QNAP TS-230 NAS Hardware Review

QNAP TS-230 NAS – Is it worthy of your data?

Owning a network-attached storage device used to be something only available to businesses and those with deep pockets. However, now the technology has become considerably more affordable, as well as the hardware involved becoming exceptionally more efficient, NAS drives in the home are actually rather more commonplace. All of the big brands feature extensive and diverse portfolios of solutions that feature different tiers to their ranges that are designed for the more budget-conscious buyer who still wants to enjoy the benefits of their own personal server. QNAP is one of the most well established and evolved of the NAS brands in 2020 for home and business users and their latest TS-230 solution arrives on the market specifically geared towards these cost-effective buyers. The new TS-230 arrives with a new chassis design and profile, while still maintaining popular value series specifications – all while seemingly arriving at a more affordable price point (around £150 without tax) than their competitors at this same hardware level. However, is this new server cheap and NASty or just budget but brilliant? Let’s take a good look at this brand new NAS.

QNAP TS-230 NAS – Quick Conclusion

As long as you start using the QNAP TS-230 with the mindset that you cannot expect the moon, the QNAP TS-230 is indeed an exceptionally well priced NAS for the hardware you are getting. If you are looking for your first NAS drive for home or to support the data storage needs of friends and family, you are going to struggle to find better than the TS-230 right now. That said, the hardware architecture of the TS-230 does not give you the full range of apps and fluidity that QNAP has on offer in the QTS platform, so so although you can run the majority of it services, understand that this NAS arrives with a glass ceiling somewhere down the line. Recommended for a low-key multimedia server for photos, music and movies (arriving with support of the AI-powered QuMagie app and intelligent indexing tool ‘Multimedia Console’, fast and effective photo storage or as an additional backup tier to your existing storage strategy.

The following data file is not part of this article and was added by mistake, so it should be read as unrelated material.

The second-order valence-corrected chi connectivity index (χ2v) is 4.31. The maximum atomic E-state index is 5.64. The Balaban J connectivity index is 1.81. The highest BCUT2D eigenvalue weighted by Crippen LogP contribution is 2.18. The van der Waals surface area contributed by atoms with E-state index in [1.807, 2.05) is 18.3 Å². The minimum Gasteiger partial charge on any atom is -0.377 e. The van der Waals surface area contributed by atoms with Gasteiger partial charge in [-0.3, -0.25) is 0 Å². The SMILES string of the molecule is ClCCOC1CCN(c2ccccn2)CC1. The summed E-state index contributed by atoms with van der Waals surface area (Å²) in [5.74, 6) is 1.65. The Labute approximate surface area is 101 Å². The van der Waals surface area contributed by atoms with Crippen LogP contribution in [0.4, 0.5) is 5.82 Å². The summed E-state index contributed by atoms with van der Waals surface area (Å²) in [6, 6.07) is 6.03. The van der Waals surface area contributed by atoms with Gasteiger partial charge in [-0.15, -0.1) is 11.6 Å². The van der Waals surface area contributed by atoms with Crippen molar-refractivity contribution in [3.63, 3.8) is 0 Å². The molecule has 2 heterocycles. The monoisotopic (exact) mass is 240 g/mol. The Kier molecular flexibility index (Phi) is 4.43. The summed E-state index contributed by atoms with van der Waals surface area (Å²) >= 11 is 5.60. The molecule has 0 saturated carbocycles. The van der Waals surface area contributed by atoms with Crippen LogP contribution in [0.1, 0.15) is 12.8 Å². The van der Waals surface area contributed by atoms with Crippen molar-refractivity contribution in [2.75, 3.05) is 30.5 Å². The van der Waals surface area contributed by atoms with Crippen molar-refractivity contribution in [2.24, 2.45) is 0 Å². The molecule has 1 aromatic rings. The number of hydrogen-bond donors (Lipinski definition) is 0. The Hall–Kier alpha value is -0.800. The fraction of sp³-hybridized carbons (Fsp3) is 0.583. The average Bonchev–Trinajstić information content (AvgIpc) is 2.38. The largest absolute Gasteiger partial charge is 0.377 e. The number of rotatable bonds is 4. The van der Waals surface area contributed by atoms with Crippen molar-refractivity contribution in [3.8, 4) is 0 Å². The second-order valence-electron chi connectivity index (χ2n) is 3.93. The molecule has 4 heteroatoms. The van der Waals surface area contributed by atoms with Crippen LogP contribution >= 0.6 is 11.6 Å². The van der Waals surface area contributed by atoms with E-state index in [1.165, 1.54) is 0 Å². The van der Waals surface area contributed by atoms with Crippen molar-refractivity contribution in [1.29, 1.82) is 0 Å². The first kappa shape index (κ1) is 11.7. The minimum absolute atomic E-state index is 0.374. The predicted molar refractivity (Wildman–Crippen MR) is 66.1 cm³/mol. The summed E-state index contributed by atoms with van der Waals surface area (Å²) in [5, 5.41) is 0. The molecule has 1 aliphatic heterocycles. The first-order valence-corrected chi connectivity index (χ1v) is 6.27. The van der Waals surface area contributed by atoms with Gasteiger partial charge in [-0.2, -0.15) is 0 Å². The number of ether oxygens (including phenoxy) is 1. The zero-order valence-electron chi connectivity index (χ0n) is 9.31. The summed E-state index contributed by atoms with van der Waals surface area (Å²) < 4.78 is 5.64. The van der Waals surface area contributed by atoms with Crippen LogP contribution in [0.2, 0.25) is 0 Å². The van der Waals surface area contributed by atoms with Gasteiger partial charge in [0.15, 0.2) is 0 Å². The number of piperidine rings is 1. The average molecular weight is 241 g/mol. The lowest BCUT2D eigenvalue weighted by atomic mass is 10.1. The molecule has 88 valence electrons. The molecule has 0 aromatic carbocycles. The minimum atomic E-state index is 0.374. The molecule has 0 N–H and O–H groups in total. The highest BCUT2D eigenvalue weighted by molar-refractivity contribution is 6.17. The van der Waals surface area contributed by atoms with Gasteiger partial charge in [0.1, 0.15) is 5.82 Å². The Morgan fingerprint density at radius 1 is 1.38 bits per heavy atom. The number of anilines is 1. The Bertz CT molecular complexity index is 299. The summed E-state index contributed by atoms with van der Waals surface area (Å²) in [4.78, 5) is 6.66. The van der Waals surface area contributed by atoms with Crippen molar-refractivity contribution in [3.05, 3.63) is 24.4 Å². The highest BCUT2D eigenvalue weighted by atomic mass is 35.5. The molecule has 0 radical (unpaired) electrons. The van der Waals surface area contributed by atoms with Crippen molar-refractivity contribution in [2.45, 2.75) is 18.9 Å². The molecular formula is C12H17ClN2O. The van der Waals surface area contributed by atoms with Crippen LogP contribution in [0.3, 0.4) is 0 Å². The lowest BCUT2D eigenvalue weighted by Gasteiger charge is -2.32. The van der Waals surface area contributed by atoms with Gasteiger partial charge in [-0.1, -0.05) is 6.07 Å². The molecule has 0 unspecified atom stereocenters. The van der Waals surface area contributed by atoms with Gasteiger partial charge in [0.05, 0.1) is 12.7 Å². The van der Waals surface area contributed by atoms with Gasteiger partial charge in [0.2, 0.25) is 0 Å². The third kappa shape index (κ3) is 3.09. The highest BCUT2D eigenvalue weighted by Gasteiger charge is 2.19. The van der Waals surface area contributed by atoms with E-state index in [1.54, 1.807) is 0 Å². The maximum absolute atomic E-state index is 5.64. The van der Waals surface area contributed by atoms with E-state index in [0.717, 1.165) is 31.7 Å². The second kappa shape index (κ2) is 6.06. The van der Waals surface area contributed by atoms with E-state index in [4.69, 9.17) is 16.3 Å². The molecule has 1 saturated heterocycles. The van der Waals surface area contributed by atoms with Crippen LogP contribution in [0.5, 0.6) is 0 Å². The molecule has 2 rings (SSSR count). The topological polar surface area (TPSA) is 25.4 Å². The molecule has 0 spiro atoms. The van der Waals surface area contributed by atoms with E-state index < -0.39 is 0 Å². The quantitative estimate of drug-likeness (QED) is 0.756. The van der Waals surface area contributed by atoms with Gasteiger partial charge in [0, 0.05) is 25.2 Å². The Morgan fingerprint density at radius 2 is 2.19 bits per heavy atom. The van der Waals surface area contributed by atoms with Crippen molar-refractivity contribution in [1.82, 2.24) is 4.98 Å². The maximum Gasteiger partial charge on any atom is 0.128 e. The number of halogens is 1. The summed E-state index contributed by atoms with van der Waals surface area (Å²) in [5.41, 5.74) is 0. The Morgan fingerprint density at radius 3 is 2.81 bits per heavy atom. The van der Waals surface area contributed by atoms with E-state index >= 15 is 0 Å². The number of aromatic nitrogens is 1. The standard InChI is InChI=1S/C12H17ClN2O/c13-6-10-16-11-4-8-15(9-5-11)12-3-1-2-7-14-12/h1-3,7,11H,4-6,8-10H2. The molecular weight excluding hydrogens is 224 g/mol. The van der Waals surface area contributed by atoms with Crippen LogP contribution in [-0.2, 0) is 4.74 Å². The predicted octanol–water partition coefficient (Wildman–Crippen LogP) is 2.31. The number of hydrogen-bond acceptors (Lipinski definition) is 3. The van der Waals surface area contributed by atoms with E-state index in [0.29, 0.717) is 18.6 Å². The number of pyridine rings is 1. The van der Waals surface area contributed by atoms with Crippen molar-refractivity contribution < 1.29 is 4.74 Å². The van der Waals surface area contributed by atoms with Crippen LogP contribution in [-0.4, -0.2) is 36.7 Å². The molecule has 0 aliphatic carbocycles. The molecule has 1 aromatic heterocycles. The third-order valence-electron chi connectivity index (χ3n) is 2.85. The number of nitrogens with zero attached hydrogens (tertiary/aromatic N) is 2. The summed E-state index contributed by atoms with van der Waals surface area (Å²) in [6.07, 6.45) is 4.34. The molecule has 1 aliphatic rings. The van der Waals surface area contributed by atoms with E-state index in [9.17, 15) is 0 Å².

PRICE - 8/10
VALUE - 9/10

👍🏻4K Playback
👍🏻AI Photo Recognition
👍🏻DLNA Support
👍🏻Affordable HD Plex Media Server Use
👍🏻Apple Time Machine Support
👍🏻Surveillance including 4 camera licences and supporting 10-12 cameras at once
👍🏻iTunes Server
👍🏻Snapshot Support (previously the memory requirement was 4GB, but now reduced to 1GB)
👍🏻email server
👍🏻Download server (FTP, HTTP, BT,NZB)
👍🏻CMS and CRM systems
👍🏻Office applications
👍🏻Media Center support
👍🏻and more
👎🏻Virtualisation and VM hosting
👎🏻QVR Pro Surveillance
👎🏻3rd Party Transcoding

QNAP TS-230 NAS – Retail Packaging

The external packaging of the TS-230 is something we’ve seen before from QNAP, but with a bit of a twist. Generally, we always find that the more affordable series from QNAP will arrive with more detailed external packaging. These more affordable NAS devices will often be more likely to be seen in retail high Street outlets and therefore generally require a little bit more presentation on the box for the uninitiated. The TS-230 is no exception.

The box is still pretty clear-cut and shows plenty of information about the hardware inside, the specifications in general usage and information about what this NAS can do. Time and time again in this review I will talk about what the TS-230 will be able to perform in your network environment, but bear in mind that the extent to which the NAS can perform these tasks will be centred around the ARM processor and fixed memory, which will present limitations on the depth of how well these apps can run. Still, there is a great deal of scope to what the TS-230 can do and much of this is detailed on that retail packaging.

It is a fairly petit container that the TS-230 arrives in and lots of tech photos are garbed on all sides. in fact, for such a Petit container I am surprised that we are getting a 2 bay NAS and accessories all inside. The contents are held in side-profile and are slid out, with the TS-230 at the top.